What's Behind the Hidden Hand is the Real Story

David Barstow's Behind the Analysts, the Hidden Hand story about the Pentagon's manipulation of the media's military analysts misses the point in the quest for sensationalism.  On the one hand, this is a story about leveraging a group to relay talking points, which sounds a lot like the White House Press Corps in general during a popular Administration, or a host of other media-government interactions, some of which Barstow mentions.  On the other, this highlights a selective view of domestic influence operations and a failure to look holistically at the importance of global perceptions in the Defense Department under former Secretary of Defense Rumsfeld. 

I won't get into the first point, but will make a few comments here on the second.

First the obvious question: isn't this a violation of Smith-Mundt, the law perceived as prohibiting the propagandizing of Americans by their government?  The short answer is no, it isn't.  Smith-Mundt, which institionalized the Voice of America as well as cultural exchanges to counter adversarial messages, only covers activities by selective parts of the State Department, specifically those that communicate with audiences beyond our borders.  It doesn't cover the Department of Defense, but Defense has self-imposed the restriction through a rule, not legislation by Congress or military doctrine.  BUT, Defense has liberally applied the concepts of Smith-Mundt, limiting information operations and PSYOP (see also here).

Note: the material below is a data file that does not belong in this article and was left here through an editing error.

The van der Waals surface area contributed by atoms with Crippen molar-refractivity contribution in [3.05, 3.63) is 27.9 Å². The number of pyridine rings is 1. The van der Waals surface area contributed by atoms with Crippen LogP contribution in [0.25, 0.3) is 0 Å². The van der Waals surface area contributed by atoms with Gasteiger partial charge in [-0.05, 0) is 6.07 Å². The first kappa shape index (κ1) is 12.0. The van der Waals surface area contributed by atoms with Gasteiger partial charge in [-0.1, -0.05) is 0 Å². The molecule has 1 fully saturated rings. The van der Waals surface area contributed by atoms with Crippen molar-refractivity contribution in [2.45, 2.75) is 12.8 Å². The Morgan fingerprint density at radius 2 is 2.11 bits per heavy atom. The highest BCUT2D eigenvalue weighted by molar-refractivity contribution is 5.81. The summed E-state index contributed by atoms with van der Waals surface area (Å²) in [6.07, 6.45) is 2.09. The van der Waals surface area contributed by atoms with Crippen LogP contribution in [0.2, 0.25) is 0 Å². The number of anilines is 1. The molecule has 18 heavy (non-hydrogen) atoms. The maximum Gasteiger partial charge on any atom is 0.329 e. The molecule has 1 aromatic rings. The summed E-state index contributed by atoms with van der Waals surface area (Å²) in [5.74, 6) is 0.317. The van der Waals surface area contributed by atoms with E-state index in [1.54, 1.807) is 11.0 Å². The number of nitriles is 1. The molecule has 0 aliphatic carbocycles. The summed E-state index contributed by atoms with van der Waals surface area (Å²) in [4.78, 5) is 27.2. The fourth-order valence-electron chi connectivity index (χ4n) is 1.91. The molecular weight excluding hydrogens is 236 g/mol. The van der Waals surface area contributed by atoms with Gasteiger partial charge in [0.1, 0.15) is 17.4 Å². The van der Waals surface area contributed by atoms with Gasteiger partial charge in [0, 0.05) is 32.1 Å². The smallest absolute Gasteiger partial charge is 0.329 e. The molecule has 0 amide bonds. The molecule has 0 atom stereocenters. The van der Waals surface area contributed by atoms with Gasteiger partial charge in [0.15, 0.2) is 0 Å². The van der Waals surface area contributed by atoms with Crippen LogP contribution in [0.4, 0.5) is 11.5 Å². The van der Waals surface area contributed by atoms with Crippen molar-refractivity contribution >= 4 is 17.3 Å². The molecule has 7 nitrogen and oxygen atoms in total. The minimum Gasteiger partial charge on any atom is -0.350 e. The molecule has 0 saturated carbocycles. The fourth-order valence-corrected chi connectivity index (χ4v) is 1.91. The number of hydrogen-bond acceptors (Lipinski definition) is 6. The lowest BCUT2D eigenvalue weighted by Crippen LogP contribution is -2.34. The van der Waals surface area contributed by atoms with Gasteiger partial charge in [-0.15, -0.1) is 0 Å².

Much more important is that Public Affairs, that entity that informs without influencing, actively and effectively engaged in perception management on the home front while dismissing the real war of perceptions, the war of ideas of in Iraq and around the globe.  For me, this is a key point that reflects less on Tori Clarke and more on Rumsfeld. 

One last comment, this story makes Tori Clarke's "outing" of the Office of Strategic Influence more interesting.  Fighting to protect her turf, she proved her skill at manipulation and disinformation at exposing an office that is the essence of public diplomacy and more specifically the United States Information Agency (which highlights the void created by an absent and/or hamstrung State Department that Defense moved into).  Between Clarke and Karl Rove, we could have built a formidable information capability to attack the enemy and their propaganda, which at times was increasingly attractive because of our failure to understand the power of perceptions and the impact of the "say-do gap."  Too bad she couldn't be better utilized for good to restructure our information assets from Public Affairs to Information Operations to PSYOP to Public Diplomacy (nothing should be read into the order). 

This deserve more treatment than I have time for here right now.  More later, either in this blog or elsewhere. 

See also (external links):

See also (internal):